By Victor O’D. Power
Thanks be to God, I’m with ye all again tonight, though I was between two minds about striking for the road today, I was. But the wild screeching wind and the torrents of rain put an end to my plans for the present, imbeersa. So I must think of another few stories for ye, before I take to my travels once more.
I don’t think I ever told ye about the haunted quarry of Farnoonie; so ye may’s well hear all about it tonight – and a queer story it is, mossa fain, and every word of it as true as that I’m here myself telling it to ye this minnit at old Ballyroe.
It happened many long years ago, but it all comes back to me now, just as if ‘twas only last week it took place.
The townland of Farnoonie lies west of Gougane Barra, shut in between wild mountains and miles and miles from any town. People of the name of Manning ever and always lived in Farnoonie within the memory of man, and at the time my story happened there were two cousins, Stephen and Bat Manning – fine strapping young men, both of ‘em, mossa – living in the south side of Farnoonie, the two farmhouses down in a sheltered glen, with big trees and rocky hills shutting off the northern blasts and the cruel east winds from their comfortable homes, imbeersa.
Stephen and Bat were about the same age – surely no more than twenty, at this time – and though as I’m just after telling ye, they were near cousins, still for all, two black strangers could be less alike than this pair.
Stephen was a tall, lanky, long-faced young man, with small steel grey eyes, deep down under his bushy eyebrows, and they as sharp as needles whenever he looked at you straight.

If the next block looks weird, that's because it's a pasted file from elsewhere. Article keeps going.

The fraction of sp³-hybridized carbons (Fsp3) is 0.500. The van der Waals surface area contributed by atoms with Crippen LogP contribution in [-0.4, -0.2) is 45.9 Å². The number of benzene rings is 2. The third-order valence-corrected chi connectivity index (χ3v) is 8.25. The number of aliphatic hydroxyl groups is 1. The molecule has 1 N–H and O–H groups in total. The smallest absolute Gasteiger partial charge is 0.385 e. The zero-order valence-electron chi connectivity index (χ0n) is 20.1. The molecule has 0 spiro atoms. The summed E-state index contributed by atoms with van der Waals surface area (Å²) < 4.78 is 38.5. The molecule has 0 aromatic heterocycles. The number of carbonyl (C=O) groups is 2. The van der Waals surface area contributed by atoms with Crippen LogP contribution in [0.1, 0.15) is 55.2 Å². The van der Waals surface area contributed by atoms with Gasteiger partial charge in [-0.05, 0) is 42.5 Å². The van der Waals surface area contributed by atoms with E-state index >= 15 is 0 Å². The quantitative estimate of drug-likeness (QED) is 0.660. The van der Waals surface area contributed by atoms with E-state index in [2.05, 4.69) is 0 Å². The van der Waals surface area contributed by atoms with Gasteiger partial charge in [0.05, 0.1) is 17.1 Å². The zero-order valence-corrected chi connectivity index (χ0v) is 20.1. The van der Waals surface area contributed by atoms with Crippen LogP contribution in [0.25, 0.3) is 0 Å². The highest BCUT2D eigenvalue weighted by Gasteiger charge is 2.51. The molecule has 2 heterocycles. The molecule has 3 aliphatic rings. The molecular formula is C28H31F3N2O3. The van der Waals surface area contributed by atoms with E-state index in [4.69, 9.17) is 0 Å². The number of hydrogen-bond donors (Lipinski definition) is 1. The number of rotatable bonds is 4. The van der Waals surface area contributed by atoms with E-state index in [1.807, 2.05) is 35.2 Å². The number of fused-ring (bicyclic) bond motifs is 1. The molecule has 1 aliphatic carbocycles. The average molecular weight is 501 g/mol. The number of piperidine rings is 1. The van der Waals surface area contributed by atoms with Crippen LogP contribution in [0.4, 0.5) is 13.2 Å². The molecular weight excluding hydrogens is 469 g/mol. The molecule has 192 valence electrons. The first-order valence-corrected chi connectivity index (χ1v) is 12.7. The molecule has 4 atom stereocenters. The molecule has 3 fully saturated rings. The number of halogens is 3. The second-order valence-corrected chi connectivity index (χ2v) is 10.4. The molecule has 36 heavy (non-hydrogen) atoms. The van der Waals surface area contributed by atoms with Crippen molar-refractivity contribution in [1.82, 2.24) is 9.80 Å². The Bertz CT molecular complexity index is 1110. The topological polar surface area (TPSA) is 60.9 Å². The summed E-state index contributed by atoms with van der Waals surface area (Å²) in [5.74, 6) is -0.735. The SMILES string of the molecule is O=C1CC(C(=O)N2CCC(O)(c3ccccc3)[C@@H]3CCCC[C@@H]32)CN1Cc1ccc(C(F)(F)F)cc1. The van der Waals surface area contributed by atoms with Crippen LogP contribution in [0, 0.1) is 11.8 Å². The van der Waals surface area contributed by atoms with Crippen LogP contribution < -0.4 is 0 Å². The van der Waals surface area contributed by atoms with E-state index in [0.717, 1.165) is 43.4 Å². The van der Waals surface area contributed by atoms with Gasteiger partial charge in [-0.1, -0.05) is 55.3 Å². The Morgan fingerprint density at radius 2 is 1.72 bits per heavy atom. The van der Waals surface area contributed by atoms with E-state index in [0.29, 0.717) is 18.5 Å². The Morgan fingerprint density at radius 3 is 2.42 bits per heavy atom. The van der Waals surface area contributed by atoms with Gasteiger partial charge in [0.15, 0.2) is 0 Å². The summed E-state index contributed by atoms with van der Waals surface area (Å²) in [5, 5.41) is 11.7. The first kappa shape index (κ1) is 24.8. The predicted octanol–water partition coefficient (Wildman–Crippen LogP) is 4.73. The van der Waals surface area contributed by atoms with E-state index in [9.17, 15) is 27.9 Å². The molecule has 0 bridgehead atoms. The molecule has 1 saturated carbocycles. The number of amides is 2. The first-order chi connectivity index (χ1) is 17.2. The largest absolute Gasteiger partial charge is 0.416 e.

You’d think Stephen was ever and always brooding over some trouble or other, so you would; and often a whole hour would go by and not one word would fall from his lips.
But molaire, you may say Bat Manning wasn’t like that, why. A jollier, airier, light-hearted boy never lived than the same Battie. Sure, to look into his bright, open, handsome face, with its flashing blue eyes and its sunny smiles, anyone at all could tell that he was as true and honest as the day.
Well, why, but here’s my story for ye; and I won’t keep you up too late over it tonight, if I can help it all, imbeersa.
There was a servant girl, Ellie Moynihan, in Bat Manning’s house, as pretty a colleen og as you could see; and, faix, to tell nothing but the truth, mossa, Ellie was well-descended, so she was, and her people were every bit as good as the Mannings – only, God help us, they were brooke out of their lands and their stock in the bad times, like many another, and forced to quit their own fine old homes and to labour for others for a living.
So, poor Ellie Moynihan came to Bat Manning’s people when he was barely turned fourteen and herself and Bat grew up, I may say, together, so they did, and begannies, when Ellie Moynihan was eighteen, and Bat about two years older, didn’t the pair of ‘em take it into their foolish heads to fall in love with each other, I thank ye, and ye may say there was the divil’s own kick-up at the Farnoonie farmhouse when Bat’s people found out the truth.